Joe Biden And The New Era of Big Government
The comments below are an edited and abridged synopsis of an article by USAGold
The title of this article should serve as a warning. The Biden administration’s economic program echoes Roosevelt’s New Deal and Lyndon Johnson’s Great Society. The passage of the stimulus bill in a deeply divided Congress signals a leftward shift in US politics and economics that has gained traction during Covid-19, affording government a bigger role in solving society’s problems. Part of that shift poses a direct threat to the US dollar’s longer-term value and stability in the bond market.
Larry Summers, an Obama economic advisor and Clinton’s Secretary of the Treasury, panned the Biden $1.9 trillion stimulus package as “the least responsible macroeconomic policy in the last 40 years,” one that could lead to inflation and then to stagflation. The Powell-Yellen team will not take kindly to this public warning on a policy that both of them embraced wholeheartedly. Summers also sees serious consequences for the dollar and financial stability.
Financial institutions are worried about inflation. Bridgewater Associates’ Ray Dalio said that “the economics of investing in bonds (and most financial assets) has become stupid… [B]ecause you are trying to store buying power, you have to take into consideration inflation. In the US, you have to wait over 500 years, and you will never get your buying power back in Europe or Japan. In fact, if you buy bonds in these countries now, you will be guaranteed to have a lot less buying power in the future. Rather than get paid less than inflation, why not instead buy stuff—any stuff—that will equal inflation or better? We see a lot of investments that we expect to do significantly better than inflation.” The ultimate stores of value are gold and silver. Most inflation-proofing strategies include gold, commodities, et al.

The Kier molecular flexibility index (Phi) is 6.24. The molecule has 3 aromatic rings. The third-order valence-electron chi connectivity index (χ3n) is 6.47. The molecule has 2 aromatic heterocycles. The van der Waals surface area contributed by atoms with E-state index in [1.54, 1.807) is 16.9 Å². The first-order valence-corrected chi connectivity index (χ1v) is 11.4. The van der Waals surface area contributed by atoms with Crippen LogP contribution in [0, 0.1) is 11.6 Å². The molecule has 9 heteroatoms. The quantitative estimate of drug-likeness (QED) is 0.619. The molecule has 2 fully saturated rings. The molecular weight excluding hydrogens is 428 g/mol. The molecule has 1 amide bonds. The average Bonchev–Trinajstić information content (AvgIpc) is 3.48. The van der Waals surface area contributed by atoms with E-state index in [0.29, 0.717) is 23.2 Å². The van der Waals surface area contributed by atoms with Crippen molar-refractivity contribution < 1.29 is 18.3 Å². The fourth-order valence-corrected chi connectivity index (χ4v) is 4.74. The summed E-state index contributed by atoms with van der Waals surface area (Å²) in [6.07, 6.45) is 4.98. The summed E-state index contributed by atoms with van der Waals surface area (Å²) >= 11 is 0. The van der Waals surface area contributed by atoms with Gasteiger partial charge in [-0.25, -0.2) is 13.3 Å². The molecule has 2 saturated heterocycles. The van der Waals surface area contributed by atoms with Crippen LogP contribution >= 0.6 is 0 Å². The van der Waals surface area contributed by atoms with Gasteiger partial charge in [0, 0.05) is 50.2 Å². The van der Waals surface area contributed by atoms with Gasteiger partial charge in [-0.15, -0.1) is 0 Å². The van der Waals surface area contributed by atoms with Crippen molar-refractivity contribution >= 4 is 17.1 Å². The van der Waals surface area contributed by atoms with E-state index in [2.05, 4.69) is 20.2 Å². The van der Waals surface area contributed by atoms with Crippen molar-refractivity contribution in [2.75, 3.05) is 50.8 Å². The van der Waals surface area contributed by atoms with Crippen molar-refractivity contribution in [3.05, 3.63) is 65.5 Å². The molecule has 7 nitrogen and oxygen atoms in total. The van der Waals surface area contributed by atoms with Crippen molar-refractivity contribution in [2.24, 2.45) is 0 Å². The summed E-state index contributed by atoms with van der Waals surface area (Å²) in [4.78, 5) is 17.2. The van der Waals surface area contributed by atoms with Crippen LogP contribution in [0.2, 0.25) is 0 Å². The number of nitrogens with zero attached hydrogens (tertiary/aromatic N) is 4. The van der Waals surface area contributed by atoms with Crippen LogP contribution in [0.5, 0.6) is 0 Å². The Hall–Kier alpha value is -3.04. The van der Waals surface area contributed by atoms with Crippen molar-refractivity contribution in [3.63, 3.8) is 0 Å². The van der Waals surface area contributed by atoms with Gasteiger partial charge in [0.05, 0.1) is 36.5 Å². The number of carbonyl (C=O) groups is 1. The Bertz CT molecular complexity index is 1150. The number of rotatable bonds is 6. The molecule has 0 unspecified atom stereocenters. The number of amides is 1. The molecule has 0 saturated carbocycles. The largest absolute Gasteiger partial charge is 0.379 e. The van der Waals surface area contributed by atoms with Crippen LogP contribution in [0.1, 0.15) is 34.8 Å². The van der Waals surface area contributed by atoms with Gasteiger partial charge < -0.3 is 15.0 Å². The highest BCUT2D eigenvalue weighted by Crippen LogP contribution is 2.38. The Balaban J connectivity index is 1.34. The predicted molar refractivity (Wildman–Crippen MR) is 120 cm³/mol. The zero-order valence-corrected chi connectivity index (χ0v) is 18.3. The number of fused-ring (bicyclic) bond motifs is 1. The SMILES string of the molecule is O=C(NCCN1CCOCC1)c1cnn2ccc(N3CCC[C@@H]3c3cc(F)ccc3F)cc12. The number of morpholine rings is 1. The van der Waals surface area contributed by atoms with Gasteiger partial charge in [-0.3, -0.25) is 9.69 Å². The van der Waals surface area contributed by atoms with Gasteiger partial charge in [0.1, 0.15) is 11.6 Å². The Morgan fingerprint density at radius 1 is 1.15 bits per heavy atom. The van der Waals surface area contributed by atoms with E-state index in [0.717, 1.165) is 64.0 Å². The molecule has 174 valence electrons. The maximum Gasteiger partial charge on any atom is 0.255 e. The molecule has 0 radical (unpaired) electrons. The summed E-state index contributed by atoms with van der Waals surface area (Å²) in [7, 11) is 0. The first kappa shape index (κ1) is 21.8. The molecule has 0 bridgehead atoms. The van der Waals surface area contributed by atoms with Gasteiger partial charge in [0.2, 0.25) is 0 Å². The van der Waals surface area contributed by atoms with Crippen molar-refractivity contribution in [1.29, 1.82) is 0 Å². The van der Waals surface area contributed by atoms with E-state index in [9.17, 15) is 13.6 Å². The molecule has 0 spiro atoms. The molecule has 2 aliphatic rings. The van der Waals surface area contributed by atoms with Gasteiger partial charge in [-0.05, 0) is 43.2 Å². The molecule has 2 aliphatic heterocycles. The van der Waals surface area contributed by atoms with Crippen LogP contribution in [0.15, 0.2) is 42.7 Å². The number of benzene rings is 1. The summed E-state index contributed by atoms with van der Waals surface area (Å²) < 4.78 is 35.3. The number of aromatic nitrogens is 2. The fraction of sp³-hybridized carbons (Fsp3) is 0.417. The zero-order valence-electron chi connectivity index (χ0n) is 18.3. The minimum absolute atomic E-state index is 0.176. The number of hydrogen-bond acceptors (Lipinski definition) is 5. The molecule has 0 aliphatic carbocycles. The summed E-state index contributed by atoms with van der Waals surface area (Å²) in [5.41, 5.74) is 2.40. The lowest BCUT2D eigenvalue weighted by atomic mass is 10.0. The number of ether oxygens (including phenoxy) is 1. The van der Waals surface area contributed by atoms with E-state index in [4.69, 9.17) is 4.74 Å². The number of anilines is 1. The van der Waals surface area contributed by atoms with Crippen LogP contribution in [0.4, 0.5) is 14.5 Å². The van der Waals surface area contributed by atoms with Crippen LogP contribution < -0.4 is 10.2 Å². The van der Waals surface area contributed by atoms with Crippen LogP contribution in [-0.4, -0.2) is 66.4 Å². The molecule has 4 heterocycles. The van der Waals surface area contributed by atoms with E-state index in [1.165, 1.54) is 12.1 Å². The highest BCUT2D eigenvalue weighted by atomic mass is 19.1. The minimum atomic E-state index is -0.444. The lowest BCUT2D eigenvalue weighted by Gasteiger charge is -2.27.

Up for discussion: How to spot a bubble; when paper money fails, precious metals prevail; the six keys to successful gold ownership; China’s monetary tradition and the origins of money; is monetary policy regime change upon us; and final thoughts.